What’s your name?
I’ve been a developer since…
I’ve been developing software since 2008.
How did you become a developer?
I was the designer at the University of Manitoba students’ newspaper, the Manitoban. A colleague learned that I had made a totally dumb website as a joke one time, so they asked me to make a new website for the publication. I figured, “How hard could it be?” and 5 months later I was a software designer, specializing in publication content strategy.
Where are you located?
What do you do at Farm At Hand?
I write codes that make the Farm At Hand app work, and I help with designs where I can, and I try to make people laugh a bit.
Why did you join Farm At Hand?
After working at the Manitoban, I worked at Farm Business Communications, which is a publishing company devoted to Canadian farming. One of my minions there was Dan Bernardić, who now works at Farm At Hand. When Farm At Hand was hiring last year, he contacted me to let me know it’s a really great place to work, mainly because of the people who work here. These days, everyone needs software, and writing software doesn’t necessarily require a deep level of interest in the subject matter. From my perspective, it’s the team you work with that really makes the situation work or not. When the people in the company are as devoted and great at what they do as they are at FarmLink and Farm At Hand, you just naturally end up becoming personally invested in the work.
I’ve been in the farmily since
What’s your experience with farming or agriculture?
I once planted poplar trees on farmers’ fields outside Portage la Prairie for some kind of tree planting experiment. It was the worst.
What is the biggest thing you’ve learned about farmers and/or Agriculture since you joined Farm At Hand?
I’ve learned a lot about the breadth of activities farmers could potentially undertake on their farms, and how often it seems there’s not much of a connection between the activity and the impact that activity has on the farm’s bottom line. But when these activities can be understood more easily in the context of the whole operation, their actual value becomes easy to understand. That stuff motivates me a lot to produce software that enables farmers to paint holistic pictures of their operations.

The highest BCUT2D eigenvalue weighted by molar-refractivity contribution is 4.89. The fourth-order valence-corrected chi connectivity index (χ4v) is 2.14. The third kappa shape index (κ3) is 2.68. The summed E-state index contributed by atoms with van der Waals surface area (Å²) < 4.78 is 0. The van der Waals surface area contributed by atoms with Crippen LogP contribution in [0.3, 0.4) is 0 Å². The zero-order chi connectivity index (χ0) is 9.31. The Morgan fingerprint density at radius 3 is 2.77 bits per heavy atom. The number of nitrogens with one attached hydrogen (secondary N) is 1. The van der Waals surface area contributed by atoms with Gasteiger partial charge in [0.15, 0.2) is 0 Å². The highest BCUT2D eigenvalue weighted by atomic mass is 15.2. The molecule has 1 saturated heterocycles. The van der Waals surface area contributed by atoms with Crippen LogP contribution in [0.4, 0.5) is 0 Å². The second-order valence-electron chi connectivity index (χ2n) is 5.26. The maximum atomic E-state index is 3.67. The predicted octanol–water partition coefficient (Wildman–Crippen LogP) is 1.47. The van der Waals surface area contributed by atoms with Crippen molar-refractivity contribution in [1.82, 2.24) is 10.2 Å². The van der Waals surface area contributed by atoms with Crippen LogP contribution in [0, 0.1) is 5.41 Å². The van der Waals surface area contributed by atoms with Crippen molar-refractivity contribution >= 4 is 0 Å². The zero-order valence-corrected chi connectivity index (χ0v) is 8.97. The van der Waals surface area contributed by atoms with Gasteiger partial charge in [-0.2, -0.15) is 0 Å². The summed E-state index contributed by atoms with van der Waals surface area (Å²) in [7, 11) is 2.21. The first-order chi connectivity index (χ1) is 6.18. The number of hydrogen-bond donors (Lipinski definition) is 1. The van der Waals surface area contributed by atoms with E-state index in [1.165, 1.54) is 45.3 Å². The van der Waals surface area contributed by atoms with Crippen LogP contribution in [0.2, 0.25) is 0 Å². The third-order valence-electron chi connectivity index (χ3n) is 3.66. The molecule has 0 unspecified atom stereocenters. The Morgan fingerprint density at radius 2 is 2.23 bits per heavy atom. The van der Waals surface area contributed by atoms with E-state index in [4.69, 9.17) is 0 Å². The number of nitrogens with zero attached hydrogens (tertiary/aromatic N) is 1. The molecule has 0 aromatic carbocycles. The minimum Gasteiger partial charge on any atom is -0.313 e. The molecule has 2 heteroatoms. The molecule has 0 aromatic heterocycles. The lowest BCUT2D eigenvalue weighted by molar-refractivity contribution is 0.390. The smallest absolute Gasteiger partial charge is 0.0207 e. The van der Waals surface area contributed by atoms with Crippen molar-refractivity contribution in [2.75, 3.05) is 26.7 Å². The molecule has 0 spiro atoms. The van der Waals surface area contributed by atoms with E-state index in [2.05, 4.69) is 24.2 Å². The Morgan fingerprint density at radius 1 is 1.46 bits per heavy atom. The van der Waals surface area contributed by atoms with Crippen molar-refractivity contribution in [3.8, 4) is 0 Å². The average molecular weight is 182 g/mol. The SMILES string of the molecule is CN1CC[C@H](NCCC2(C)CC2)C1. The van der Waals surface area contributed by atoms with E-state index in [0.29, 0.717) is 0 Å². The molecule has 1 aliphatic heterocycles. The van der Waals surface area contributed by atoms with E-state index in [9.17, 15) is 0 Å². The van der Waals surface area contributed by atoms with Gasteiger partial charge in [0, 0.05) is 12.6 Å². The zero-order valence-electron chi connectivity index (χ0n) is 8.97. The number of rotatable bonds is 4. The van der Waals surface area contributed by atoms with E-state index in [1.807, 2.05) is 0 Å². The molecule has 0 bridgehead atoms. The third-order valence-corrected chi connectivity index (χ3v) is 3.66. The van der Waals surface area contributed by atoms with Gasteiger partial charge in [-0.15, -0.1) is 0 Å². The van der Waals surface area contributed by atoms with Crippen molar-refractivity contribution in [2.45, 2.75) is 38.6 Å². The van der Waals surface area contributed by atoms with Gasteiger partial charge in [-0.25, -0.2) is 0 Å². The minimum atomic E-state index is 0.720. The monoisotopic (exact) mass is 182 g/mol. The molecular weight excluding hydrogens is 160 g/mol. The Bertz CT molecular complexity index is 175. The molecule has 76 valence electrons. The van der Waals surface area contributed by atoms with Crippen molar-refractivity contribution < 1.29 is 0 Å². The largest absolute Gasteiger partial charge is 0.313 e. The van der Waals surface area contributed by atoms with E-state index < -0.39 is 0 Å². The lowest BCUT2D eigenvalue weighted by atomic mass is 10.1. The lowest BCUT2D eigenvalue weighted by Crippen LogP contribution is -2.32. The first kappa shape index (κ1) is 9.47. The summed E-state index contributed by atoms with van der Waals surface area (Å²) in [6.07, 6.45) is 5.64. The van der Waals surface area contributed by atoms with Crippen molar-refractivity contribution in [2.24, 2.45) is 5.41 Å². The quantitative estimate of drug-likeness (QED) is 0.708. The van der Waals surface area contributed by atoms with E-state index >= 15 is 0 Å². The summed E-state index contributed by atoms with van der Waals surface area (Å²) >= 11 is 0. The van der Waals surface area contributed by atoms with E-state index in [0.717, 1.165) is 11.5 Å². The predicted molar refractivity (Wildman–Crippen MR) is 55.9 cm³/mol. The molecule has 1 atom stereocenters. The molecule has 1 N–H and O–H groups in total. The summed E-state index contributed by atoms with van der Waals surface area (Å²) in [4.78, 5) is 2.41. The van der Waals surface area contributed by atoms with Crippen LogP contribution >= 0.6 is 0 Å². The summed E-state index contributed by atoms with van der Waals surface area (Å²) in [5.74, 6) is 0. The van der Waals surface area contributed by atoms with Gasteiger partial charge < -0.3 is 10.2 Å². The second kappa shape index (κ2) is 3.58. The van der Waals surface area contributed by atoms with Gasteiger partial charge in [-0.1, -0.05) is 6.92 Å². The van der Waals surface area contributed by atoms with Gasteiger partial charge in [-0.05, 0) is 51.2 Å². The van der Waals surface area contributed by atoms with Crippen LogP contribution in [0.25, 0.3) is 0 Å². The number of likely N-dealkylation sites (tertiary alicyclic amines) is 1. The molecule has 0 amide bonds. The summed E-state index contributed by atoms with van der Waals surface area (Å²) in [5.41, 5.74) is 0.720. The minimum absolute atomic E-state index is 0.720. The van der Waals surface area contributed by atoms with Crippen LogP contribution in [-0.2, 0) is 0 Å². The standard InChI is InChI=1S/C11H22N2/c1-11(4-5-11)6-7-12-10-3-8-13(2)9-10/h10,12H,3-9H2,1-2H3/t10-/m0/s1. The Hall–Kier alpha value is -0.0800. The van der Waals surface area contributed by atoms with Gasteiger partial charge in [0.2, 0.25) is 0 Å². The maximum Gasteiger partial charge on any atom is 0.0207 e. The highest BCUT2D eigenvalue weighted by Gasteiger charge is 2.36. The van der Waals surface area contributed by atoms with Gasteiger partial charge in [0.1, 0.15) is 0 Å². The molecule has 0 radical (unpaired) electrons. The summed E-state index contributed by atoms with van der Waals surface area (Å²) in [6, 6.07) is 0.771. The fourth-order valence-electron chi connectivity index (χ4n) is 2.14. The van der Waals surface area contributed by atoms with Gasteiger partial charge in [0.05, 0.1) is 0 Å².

What has been one of your favourite moments?
I joined the company team to play in Manitoba’s Grain Challenge hockey tournament. I haven’t played hockey since grade 4, but I watch a lot of hockey, so I assumed it would be pretty easy. Well, I was terrible, but it was crazy fun.
What are you most excited about?
I’m just generally excited to see how Farm At Hand changes. We’re working a lot more directly with farmers these days, and really focusing our efforts on responding to farmers’ real-life needs. I don’t claim to know what’s around the corner for the app, but I know it will meaningfully impact the way farmers work, and the chances they will grow and succeed.
What’s the one thing you would like a farmer to know from the general public?
Over here from the safety of my highrise downtown apartment, farming seems romantic and whimsical. As a boy, I used to spend evenings visiting the biggest field I could reach on my bike simply for the joy of casting squinty-eyed gazes across the horizon, grumbling farm-ready phrases. “Storm’s brewin’…” I would say to myself, a long sprig of grass balancing upon my bottom lip. But then I would remember I’m a bit of a sissy boy, and I’d go home and play video games by myself.